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Old 04-24-2008, 12:00 AM   #1
khairil
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how do I split large file by string?


The scenario is like this,

i have a large text file (max 100MB), with no line terminator (cr/lf).
Inside that file there is a repeated section which started by keyword HDR1.

the question is how can i split that file by each HDR1 using bash/sed/awk.

sample file SAL003.dat content (please note that the file is in one line since there is no cr/lf terminator);
Code:
HDR1G003SAL1 0000004048 55110045 00004906     55110046 00000000     55110047 00000000     55110048 00041354     55110049 00000000     55110050 00002784     55110051 EOF1G003SAL1 HDR1G003SAL2 0000004048 55110045 00004906     55110046 00000000     55110047 00000000     55110048 00041354     55110049 00000000     55110050 00002784     55110051 00010044     55110052 00060759     EOF1G003SAL2 HDR1G003SAL3 0000004048 55110045 00004906     55110046 00000000     55110047 00000000     55110048 00041354     55110049 00000000     55110050 00002784     55110051 00010044     EOF1G003SAL3
for example the output of split of this file would be;
file #1: SAL003a.dat
Code:
HDR1G003SAL1 0000004048 55110045 00004906     55110046 00000000     55110047 00000000     55110048 00041354     55110049 00000000     55110050 00002784     55110051 EOF1G003SAL1
file #2: SAL003b.dat
Code:
HDR1G003SAL2 0000004048 55110045 00004906     55110046 00000000     55110047 00000000     55110048 00041354     55110049 00000000     55110050 00002784     55110051 00010044     55110052 00060759     EOF1G003SAL2
file #3: SAL003c.dat
Code:
HDR1G003SAL3 0000004048 55110045 00004906     55110046 00000000     55110047 00000000     55110048 00041354     55110049 00000000     55110050 00002784     55110051 00010044     EOF1G003SAL3
tq.

Last edited by khairil; 04-24-2008 at 02:09 AM.
 
Old 04-24-2008, 08:28 AM   #2
Hko
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Code:
#!/bin/bash

FILE=SAL003.dat
COUNT=1
sed 's/HDR1/\n/g' "$FILE" | while read LINE ; do
    if [ "$LINE" ] ; then
        echo "$LINE" >"${FILE%.*}-${COUNT}.${FILE##*.}"
        COUNT=$((COUNT+1))
    fi
done
Note: the brackets + the echo command after 'sed' are to ensure the last line will be processed.
 
Old 04-24-2008, 10:14 AM   #3
colucix
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An awk code:
Code:
{
  num = split($0,array,"HDR1")
  for ( x = 2; x <= num; x++ )
       print "HDR1" array[x] > ("SAL003." count++ ".dat")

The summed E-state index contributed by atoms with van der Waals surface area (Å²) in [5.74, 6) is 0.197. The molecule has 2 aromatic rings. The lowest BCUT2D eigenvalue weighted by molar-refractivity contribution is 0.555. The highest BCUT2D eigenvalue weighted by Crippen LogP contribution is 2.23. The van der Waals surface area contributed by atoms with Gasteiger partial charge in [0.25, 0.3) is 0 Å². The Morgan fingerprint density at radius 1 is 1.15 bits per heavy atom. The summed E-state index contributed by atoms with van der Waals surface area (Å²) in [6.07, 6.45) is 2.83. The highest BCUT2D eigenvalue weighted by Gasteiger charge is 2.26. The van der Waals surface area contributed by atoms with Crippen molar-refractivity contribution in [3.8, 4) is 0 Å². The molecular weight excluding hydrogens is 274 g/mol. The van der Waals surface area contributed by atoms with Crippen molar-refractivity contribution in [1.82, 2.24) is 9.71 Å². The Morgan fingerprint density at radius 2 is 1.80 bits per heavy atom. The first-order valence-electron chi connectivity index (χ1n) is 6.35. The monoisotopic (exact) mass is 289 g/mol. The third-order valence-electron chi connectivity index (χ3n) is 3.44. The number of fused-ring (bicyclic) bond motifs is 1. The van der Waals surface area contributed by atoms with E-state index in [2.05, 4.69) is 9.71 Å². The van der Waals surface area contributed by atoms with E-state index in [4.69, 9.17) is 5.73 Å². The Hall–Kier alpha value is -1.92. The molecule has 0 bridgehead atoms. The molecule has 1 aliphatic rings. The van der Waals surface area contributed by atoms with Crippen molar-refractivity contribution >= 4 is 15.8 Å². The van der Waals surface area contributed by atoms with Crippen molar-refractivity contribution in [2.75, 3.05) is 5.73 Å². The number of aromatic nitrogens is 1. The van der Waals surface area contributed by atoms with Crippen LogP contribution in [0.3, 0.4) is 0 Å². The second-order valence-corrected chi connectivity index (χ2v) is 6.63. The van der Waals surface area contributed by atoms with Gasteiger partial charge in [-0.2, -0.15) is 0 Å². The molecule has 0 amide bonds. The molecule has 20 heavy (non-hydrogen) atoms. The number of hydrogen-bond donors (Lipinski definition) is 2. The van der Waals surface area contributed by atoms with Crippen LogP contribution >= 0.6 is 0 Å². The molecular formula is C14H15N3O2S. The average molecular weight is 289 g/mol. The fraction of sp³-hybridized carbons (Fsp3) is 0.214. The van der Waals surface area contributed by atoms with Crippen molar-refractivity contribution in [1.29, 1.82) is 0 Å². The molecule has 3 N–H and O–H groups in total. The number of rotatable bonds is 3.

}
If you want letter instead of numbers in the filenames, it is a bit more complicated.

Last edited by colucix; 04-24-2008 at 10:15 AM.
 
Old 04-25-2008, 10:10 PM   #4
bgoodr
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Try split or dd commands

I bet that file is a fixed-length record file given there are no CR+LF or LF line terminators. If so, then try the split Linux command. An excerpt of the man page is as follows:

Code:
SPLIT(1)                                                             User Commands                                                             SPLIT(1)

NAME
       split - split a file into pieces

SYNOPSIS
       split [OPTION] [INPUT [PREFIX]]

DESCRIPTION
       Output  fixed-size  pieces  of  INPUT to PREFIXaa, PREFIXab, ...; default size is 1000 lines, and default PREFIX is x.  With no INPUT, or when
       INPUT is -, read standard input.

       Mandatory arguments to long options are mandatory for short options too.

       -a, --suffix-length=N
              use suffixes of length N (default 2)

       -b, --bytes=SIZE
              put SIZE bytes per output file

       -C, --line-bytes=SIZE
              put at most SIZE bytes of lines per output file

       -d, --numeric-suffixes
              use numeric suffixes instead of alphabetic

       -l, --lines=NUMBER
              put NUMBER lines per output file

       --verbose
              print a diagnostic to standard error just before each output file is opened

       --help display this help and exit

       --version
              output version information and exit

       SIZE may have a multiplier suffix: b 512, kB 1000, K 1024, MB 1000*1000, M 1024*1024, GB 1000*1000*1000, G 1024*1024*1024, and so on for  T,  P,
       E, Z, Y.
I bet you want the --bytes option. You can also do some other useful things with the dd command.

bgoodr
 
Old 04-28-2008, 01:07 PM   #5
archtoad6
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I don't think split by itself will do the trick -- the 3 sample segments are 3 different lengths. Also, using sed or awk alone seems complicated. Perhaps a 2-step process:
Code:
sed -r 's, (HDR1),\n\1,g'  $FILE  > $FILE.tmp
split -a1 -l1 $FILE.tmp $FILE
# rm $FILE.tmp
Warning: I did not test this code.
 
Old 04-28-2008, 10:37 PM   #6
angrybanana
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Code:
awk 'NR>1{print "HDR1"$0 > "SAL003-"++i".dat"}' RS=" ?HDR1|\n"  largefile
This will split them into "SAL003-1.dat" "SAL003-2.dat" etc..
if you need alphabet how do you plan to handle files after 26 ("z")?
 
  


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